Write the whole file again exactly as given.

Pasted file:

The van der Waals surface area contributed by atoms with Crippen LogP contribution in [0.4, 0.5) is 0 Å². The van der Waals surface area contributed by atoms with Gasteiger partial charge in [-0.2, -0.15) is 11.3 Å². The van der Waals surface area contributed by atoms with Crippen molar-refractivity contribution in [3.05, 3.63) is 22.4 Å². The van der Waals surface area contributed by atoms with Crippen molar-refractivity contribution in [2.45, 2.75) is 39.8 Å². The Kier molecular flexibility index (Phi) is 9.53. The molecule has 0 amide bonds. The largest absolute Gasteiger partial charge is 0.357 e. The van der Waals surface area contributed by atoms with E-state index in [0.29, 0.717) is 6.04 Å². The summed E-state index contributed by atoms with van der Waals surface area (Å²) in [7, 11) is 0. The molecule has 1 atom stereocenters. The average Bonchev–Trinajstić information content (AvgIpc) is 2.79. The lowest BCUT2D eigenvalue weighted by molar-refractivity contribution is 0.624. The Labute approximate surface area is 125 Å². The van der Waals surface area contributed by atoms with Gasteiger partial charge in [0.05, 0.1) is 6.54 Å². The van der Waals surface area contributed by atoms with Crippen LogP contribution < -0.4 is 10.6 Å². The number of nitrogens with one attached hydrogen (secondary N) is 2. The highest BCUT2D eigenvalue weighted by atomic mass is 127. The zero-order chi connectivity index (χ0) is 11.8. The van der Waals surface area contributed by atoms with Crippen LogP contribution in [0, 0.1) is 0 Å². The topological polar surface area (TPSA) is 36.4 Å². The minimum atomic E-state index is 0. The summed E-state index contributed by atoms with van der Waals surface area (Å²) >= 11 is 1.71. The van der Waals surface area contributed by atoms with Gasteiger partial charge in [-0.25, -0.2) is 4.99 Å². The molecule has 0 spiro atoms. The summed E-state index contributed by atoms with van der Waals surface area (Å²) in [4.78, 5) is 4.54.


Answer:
The van der Waals surface area contributed by atoms with Crippen LogP contribution in [0.4, 0.5) is 0 Å². The van der Waals surface area contributed by atoms with Gasteiger partial charge in [-0.2, -0.15) is 11.3 Å². The van der Waals surface area contributed by atoms with Crippen molar-refractivity contribution in [3.05, 3.63) is 22.4 Å². The van der Waals surface area contributed by atoms with Crippen molar-refractivity contribution in [2.45, 2.75) is 39.8 Å². The Kier molecular flexibility index (Phi) is 9.53. The molecule has 0 amide bonds. The largest absolute Gasteiger partial charge is 0.357 e. The van der Waals surface area contributed by atoms with E-state index in [0.29, 0.717) is 6.04 Å². The summed E-state index contributed by atoms with van der Waals surface area (Å²) in [7, 11) is 0. The molecule has 1 atom stereocenters. The average Bonchev–Trinajstić information content (AvgIpc) is 2.79. The lowest BCUT2D eigenvalue weighted by molar-refractivity contribution is 0.624. The Labute approximate surface area is 125 Å². The van der Waals surface area contributed by atoms with Gasteiger partial charge in [0.05, 0.1) is 6.54 Å². The van der Waals surface area contributed by atoms with Crippen LogP contribution < -0.4 is 10.6 Å². The number of nitrogens with one attached hydrogen (secondary N) is 2. The highest BCUT2D eigenvalue weighted by atomic mass is 127. The zero-order chi connectivity index (χ0) is 11.8. The van der Waals surface area contributed by atoms with Crippen LogP contribution in [0, 0.1) is 0 Å². The topological polar surface area (TPSA) is 36.4 Å². The minimum atomic E-state index is 0. The summed E-state index contributed by atoms with van der Waals surface area (Å²) >= 11 is 1.71. The van der Waals surface area contributed by atoms with Gasteiger partial charge in [-0.25, -0.2) is 4.99 Å². The molecule has 0 spiro atoms. The summed E-state index contributed by atoms with van der Waals surface area (Å²) in [4.78, 5) is 4.54.